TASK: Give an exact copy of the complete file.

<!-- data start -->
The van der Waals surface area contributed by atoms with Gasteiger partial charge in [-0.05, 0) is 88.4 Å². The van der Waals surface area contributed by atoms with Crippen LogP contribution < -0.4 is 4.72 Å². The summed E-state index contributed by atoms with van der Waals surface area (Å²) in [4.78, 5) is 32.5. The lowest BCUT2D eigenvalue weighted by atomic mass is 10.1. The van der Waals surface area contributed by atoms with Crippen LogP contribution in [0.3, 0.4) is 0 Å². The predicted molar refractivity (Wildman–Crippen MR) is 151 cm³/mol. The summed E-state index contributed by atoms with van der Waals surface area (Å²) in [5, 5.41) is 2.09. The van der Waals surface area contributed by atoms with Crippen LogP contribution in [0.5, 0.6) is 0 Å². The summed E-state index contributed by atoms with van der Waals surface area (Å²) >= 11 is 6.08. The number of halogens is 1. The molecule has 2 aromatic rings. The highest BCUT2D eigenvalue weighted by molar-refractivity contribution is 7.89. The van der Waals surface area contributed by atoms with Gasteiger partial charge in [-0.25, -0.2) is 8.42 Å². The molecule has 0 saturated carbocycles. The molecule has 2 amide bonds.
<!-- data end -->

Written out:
The van der Waals surface area contributed by atoms with Gasteiger partial charge in [-0.05, 0) is 88.4 Å². The van der Waals surface area contributed by atoms with Crippen LogP contribution < -0.4 is 4.72 Å². The summed E-state index contributed by atoms with van der Waals surface area (Å²) in [4.78, 5) is 32.5. The lowest BCUT2D eigenvalue weighted by atomic mass is 10.1. The van der Waals surface area contributed by atoms with Crippen LogP contribution in [0.3, 0.4) is 0 Å². The predicted molar refractivity (Wildman–Crippen MR) is 151 cm³/mol. The summed E-state index contributed by atoms with van der Waals surface area (Å²) in [5, 5.41) is 2.09. The van der Waals surface area contributed by atoms with Crippen LogP contribution in [0.5, 0.6) is 0 Å². The summed E-state index contributed by atoms with van der Waals surface area (Å²) >= 11 is 6.08. The number of halogens is 1. The molecule has 2 aromatic rings. The highest BCUT2D eigenvalue weighted by molar-refractivity contribution is 7.89. The van der Waals surface area contributed by atoms with Gasteiger partial charge in [-0.25, -0.2) is 8.42 Å². The molecule has 0 saturated carbocycles. The molecule has 2 amide bonds.